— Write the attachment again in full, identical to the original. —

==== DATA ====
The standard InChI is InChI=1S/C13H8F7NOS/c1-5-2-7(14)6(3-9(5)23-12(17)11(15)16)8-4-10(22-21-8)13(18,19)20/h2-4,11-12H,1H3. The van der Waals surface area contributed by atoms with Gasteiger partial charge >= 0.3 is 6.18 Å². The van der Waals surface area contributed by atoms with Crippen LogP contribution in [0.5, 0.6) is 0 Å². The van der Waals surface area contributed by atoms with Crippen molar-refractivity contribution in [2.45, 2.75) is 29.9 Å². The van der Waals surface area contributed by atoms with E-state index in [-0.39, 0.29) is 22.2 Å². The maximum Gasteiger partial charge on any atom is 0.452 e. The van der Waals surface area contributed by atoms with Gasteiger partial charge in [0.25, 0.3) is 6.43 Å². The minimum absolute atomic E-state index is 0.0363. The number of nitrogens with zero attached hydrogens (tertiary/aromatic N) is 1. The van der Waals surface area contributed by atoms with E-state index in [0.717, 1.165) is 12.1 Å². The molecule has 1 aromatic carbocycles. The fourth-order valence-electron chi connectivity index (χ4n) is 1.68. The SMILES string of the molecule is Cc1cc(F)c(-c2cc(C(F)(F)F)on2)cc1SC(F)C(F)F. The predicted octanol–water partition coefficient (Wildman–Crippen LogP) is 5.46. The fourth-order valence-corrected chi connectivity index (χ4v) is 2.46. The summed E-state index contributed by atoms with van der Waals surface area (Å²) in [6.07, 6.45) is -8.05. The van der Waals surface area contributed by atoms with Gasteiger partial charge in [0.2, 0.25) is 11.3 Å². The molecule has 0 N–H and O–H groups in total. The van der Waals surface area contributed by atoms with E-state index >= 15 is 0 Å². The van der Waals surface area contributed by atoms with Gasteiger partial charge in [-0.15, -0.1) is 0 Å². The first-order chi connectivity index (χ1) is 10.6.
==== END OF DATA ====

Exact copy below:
The standard InChI is InChI=1S/C13H8F7NOS/c1-5-2-7(14)6(3-9(5)23-12(17)11(15)16)8-4-10(22-21-8)13(18,19)20/h2-4,11-12H,1H3. The van der Waals surface area contributed by atoms with Gasteiger partial charge >= 0.3 is 6.18 Å². The van der Waals surface area contributed by atoms with Crippen LogP contribution in [0.5, 0.6) is 0 Å². The van der Waals surface area contributed by atoms with Crippen molar-refractivity contribution in [2.45, 2.75) is 29.9 Å². The van der Waals surface area contributed by atoms with E-state index in [-0.39, 0.29) is 22.2 Å². The maximum Gasteiger partial charge on any atom is 0.452 e. The van der Waals surface area contributed by atoms with Gasteiger partial charge in [0.25, 0.3) is 6.43 Å². The minimum absolute atomic E-state index is 0.0363. The number of nitrogens with zero attached hydrogens (tertiary/aromatic N) is 1. The van der Waals surface area contributed by atoms with E-state index in [0.717, 1.165) is 12.1 Å². The molecule has 1 aromatic carbocycles. The fourth-order valence-electron chi connectivity index (χ4n) is 1.68. The SMILES string of the molecule is Cc1cc(F)c(-c2cc(C(F)(F)F)on2)cc1SC(F)C(F)F. The predicted octanol–water partition coefficient (Wildman–Crippen LogP) is 5.46. The fourth-order valence-corrected chi connectivity index (χ4v) is 2.46. The summed E-state index contributed by atoms with van der Waals surface area (Å²) in [6.07, 6.45) is -8.05. The van der Waals surface area contributed by atoms with Gasteiger partial charge in [0.2, 0.25) is 11.3 Å². The molecule has 0 N–H and O–H groups in total. The van der Waals surface area contributed by atoms with E-state index >= 15 is 0 Å². The van der Waals surface area contributed by atoms with Gasteiger partial charge in [-0.15, -0.1) is 0 Å². The first-order chi connectivity index (χ1) is 10.6.